After we'd been there for a while, Caleb grew somber and blue and wanted some time to reflect, so I loaded the other three kids into the van, and Bryan and Caleb spent a few still minutes processing. Then Bryan and I traded places, and I got to talk to Caleb a little. Later I learned Bryan had said many of the same things I did. We both talked about how grateful we are that God gave us Samuel and even how grateful we are that Samuel is in Heaven. As weird as it sounds, we praise God that He wrote the story the way He did, for it's His story, and it's beautiful. We both talked to Caleb about God's faithfulness to us and how He has grown us and blessed us through sweet Samuel's life and death. It was precious time for Bryan and I both to grieve with our oldest, introspective son.
That evening we went to Red Robin for dinner, like usual. The boys look forward to it, and it helps make the day a little softer. When we got home, we found my dear cousin had left Sonic slushes and a bag of Cheetos on our porch. It was a welcome blessing and made us feel loved and cared for.
After we tucked the kids in bed, Bryan and I both commented that the day had been strangely normal. But then we sat down to watch our video of Samuel's life, and the weight of the day came crashing in. I hadn't watched it in a long time, and most of my thoughts of Samuel and memories of him are happy and joy-filled. When I think of him, I smile. But when I see those pictures, I remember just how horribly sick he was. It's one thing to be able to acknowledge that, which I always can, but it's another altogether to be confronted with the images of his sickness. By God's grace, those aren't the images I carry in my heart. I think of him as the beautiful baby he was when he first came into the world -- tiny and perfectly formed and delicate, with an itty bitty nose and round little face and small features. His month of life transformed him so utterly, that you would never know he was the same baby if you saw two pictures side-by-side -- 1 day old and 31 days old. His extraordinary illness altered him beyond recognition. And seeing those pictures knocked me down. I hadn't cried all day until then. It was probably good to enter in to the grief, but the suddenness of it overwhelmed me.
In the month plus since then, Bryan, Caleb, and I have found ourselves facing a rawer grief than we've experienced in a long time. My dear mom had a portrait commissioned of Samuel, and it arrived a couple of weeks after the anniversary of his homegoing. She wanted to capture what Samuel might have looked like without all the tubes and wires. It's a beautiful painting. But it has really stirred up our grief. Caleb has been especially sad, and I've found him shedding tears on quite a few occasions. Once he was silently crying at the dinner table, tears just pouring down his cheeks. When I asked what was wrong, he initially said, "I don't even know" but then admitted, "I just really miss Samuel." Apparently he had been repeatedly climbing up on one of our chairs and pulling down a photo of Samuel to kiss. Just last night he burst into tears as we were tucking him in, again lamenting, "I really miss Samuel." So he's been sleeping with one of Samuel's stuffed animals from the hospital as well as a framed picture of him and Samuel. Poor kid. He feels life so deeply, and I hurt with him as he misses his baby brother.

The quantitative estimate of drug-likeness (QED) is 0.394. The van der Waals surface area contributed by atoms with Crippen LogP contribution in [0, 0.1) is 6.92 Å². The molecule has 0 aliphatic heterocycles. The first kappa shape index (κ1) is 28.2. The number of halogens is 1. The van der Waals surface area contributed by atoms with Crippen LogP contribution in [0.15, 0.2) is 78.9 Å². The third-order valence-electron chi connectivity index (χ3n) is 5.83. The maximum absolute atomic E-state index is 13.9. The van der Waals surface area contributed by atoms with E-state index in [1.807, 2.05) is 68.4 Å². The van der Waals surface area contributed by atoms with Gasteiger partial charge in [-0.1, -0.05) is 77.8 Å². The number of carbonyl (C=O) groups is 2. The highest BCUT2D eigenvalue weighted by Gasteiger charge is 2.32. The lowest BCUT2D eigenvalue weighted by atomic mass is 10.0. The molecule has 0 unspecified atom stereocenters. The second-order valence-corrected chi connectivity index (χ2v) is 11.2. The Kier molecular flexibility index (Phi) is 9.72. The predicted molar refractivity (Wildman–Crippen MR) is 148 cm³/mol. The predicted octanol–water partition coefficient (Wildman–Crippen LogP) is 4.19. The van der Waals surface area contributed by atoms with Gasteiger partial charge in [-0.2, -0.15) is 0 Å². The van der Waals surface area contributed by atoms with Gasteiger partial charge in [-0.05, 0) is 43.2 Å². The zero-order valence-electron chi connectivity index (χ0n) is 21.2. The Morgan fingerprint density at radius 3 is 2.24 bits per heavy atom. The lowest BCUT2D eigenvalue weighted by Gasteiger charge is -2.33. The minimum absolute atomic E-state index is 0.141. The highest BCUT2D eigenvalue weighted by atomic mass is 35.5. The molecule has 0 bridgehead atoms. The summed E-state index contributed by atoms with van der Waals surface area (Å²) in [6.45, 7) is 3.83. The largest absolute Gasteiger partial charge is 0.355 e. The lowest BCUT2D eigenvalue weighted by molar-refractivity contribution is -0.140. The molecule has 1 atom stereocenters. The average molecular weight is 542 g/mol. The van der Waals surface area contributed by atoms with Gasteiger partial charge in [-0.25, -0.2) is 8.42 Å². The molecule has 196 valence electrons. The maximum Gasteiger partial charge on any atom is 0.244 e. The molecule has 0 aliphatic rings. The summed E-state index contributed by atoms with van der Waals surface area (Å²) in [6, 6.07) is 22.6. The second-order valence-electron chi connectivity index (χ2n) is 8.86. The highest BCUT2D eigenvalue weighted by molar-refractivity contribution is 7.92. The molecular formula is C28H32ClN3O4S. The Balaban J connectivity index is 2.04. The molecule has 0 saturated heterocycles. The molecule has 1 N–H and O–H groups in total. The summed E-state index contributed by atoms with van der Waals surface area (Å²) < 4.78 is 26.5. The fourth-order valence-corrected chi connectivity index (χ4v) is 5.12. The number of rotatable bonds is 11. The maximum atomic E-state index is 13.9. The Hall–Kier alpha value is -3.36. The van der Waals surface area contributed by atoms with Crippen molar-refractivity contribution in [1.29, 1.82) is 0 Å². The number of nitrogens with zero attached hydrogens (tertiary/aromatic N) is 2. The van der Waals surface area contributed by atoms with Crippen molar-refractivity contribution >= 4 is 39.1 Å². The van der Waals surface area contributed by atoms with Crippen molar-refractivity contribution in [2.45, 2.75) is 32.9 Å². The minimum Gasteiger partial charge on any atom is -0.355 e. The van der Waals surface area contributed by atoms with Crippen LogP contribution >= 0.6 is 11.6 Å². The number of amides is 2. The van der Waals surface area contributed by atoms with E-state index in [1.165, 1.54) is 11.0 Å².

I am grateful for marker days that make us go back and remember. Not only because it's good to remember my son but also because it's good to remember how God carried us through it, how He poured His grace out on us, how He proved Himself faithful and good. It's important to remember what He's done in us because of Samuel. And these marker days bring me to my knees in thanks for our third son. What a blessing God granted us when He entrusted Samuel to our care. And look how faithful He has been to continually heal our hearts. Happy Anniversary of arriving in Heaven, sweet Samuel of mine. We love you!
|In the gardens at Egleston Children's Hospital on our annual trek to take cookies and thank the CICU staff for all their hard work|